“Is this not cool?” Those were among First Lady Michelle Obama’s opening words when she addressed the crowd of high school students and famous fashion designers at a luncheon as part of her recent Fashion Education Workshop. I watched Mrs. Obama’s speech on my iPad as I traveled to Washington by train for the reception to celebrate the fashion industry that would culminate the day.
Indeed, how cool is it that the First Lady of the land has not only recognized the importance of the fashion industry to our country’s economy—but also, and perhaps especially, has consistently made such a strong link between the future of the industry and education? How cool is it that she brought in 150 high school students that morning to participate in workshops led by the elite of the fashion design industry—Jason Wu and Diane von Furstenberg and Phillip Lim? How cool is it that she approached FIT last spring with a secret request that we sponsor a contest to design a dress for her to wear to this event?
As I think most members of our community now know, Mrs. Obama selected designs by two of our students: Natalya Koval and Chelsea Chen. At the luncheon, she was wearing Natalya’s design and next to her, on a mannequin near the podium, was Chelsea’s dress. I could not have been prouder.
We met up with Natalya and Chelsea that evening as we waited, along with many of today’s fashion industry luminaries, inside the East Gate to enter the White House. They were elated—and wearing, I should add, newly created dresses of their own design. Many of FIT’s good friends and “family members” were there, including trustee Robert Savage and his wife Nanette Lepore ’83, Lafayette 148 designer Edward Wilkerson (which is trustee Deirdre Quinn’s company), Carolina Herrera, Fern Mallis, Michelle Smith’93, and Zac Posen. The corridor leading to the East Room, where the party was being held, was lined with mannequins dressed in designer gowns that Mrs. Obama had worn to a variety of formal occasions. The mood—enhanced by a small music combo and champagne—was exuberant. I am estimating that Mrs. Obama shook about 300 hands that night as the receiving line snaked through the East Room, the Green Room and finally, the Blue Room where she stood. And although, under the circumstances, none of us had an opportunity to hold a “real” conversation with her, her appreciation of FIT—and her dedication to education—was palpable. She could not have been more gracious or more impressive.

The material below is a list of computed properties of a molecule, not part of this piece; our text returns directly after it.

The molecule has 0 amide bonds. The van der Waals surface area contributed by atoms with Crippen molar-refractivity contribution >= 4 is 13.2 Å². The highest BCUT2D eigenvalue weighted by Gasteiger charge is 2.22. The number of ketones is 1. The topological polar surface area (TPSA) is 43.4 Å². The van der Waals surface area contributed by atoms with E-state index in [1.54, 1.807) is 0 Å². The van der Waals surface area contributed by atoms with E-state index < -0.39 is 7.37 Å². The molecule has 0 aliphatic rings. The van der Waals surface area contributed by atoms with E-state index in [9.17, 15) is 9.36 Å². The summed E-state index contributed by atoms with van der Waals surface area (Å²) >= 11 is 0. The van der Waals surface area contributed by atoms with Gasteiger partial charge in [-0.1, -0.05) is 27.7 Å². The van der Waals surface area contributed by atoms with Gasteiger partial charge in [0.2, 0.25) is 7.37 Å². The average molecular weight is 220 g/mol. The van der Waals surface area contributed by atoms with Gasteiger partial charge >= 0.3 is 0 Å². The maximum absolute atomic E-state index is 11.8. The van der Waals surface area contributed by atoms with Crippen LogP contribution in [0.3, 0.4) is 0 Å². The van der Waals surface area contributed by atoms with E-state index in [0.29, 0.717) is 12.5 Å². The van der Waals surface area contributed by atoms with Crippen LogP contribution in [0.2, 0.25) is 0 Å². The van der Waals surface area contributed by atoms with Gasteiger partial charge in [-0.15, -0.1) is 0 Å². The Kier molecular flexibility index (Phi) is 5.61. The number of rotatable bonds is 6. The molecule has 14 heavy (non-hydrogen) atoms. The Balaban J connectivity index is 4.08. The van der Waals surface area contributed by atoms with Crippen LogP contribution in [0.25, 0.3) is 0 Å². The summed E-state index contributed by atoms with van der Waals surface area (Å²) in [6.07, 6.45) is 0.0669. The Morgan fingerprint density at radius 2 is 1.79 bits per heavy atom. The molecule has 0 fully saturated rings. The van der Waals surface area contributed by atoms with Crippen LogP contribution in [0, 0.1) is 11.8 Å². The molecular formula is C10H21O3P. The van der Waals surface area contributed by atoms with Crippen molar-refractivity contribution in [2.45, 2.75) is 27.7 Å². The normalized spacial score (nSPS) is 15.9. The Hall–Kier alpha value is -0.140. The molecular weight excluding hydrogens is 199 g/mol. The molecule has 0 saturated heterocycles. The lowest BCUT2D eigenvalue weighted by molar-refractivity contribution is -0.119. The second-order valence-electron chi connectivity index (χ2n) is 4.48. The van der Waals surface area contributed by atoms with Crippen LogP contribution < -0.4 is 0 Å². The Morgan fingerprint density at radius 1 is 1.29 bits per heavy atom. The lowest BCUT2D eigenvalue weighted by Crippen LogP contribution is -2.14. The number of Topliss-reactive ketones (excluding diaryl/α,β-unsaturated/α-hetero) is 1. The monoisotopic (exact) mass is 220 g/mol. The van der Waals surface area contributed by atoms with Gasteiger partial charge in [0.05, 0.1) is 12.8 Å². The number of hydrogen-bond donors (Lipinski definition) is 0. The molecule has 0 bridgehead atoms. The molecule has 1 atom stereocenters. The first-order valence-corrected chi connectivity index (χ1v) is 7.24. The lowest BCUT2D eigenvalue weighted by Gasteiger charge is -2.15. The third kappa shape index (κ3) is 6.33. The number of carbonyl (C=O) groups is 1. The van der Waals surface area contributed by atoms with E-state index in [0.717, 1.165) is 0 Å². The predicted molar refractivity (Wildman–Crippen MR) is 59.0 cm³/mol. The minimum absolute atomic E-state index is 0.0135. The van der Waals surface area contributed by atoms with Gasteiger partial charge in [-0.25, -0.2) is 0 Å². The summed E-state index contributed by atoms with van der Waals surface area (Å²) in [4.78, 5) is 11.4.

This is not the first time I have had the opportunity to meet Mrs. Obama. Last spring, she invited 10 FIT students to join her as she cut the ribbon to open the Charles James exhibition at the Metropolitan Museum of Art. Our students joined a large contingent of fashion’s most celebrated names, but Mrs. Obama nevertheless took the time to meet separately with them and to speak with them individually. Her message to them was the same one she delivered to the students at the White House luncheon while wearing Natalya’s dress: combine your passion for design with higher education and hard hard work…take risks, because, she said, “Risks, failure, it’s all part of being great.”
With great good humor, Mrs. Obama reiterated her own love for fashion and respect for the fashion industry in the East Room that evening. Wearing a blue embroidered Oscar de la Renta dress, she cheered the designers but circled back, as she always seems to do, to the centrality of education and the role it must play for the industry, and young people, to succeed.
Natalya and Chelsea had a life-changing experience—one clearly only available to FIT students. I am thrilled for them. I am also thrilled for FIT and grateful to our fashion design faculty—whose members nurtured our two students every step of the way—allowing them, and FIT, to have this memorable White House moment.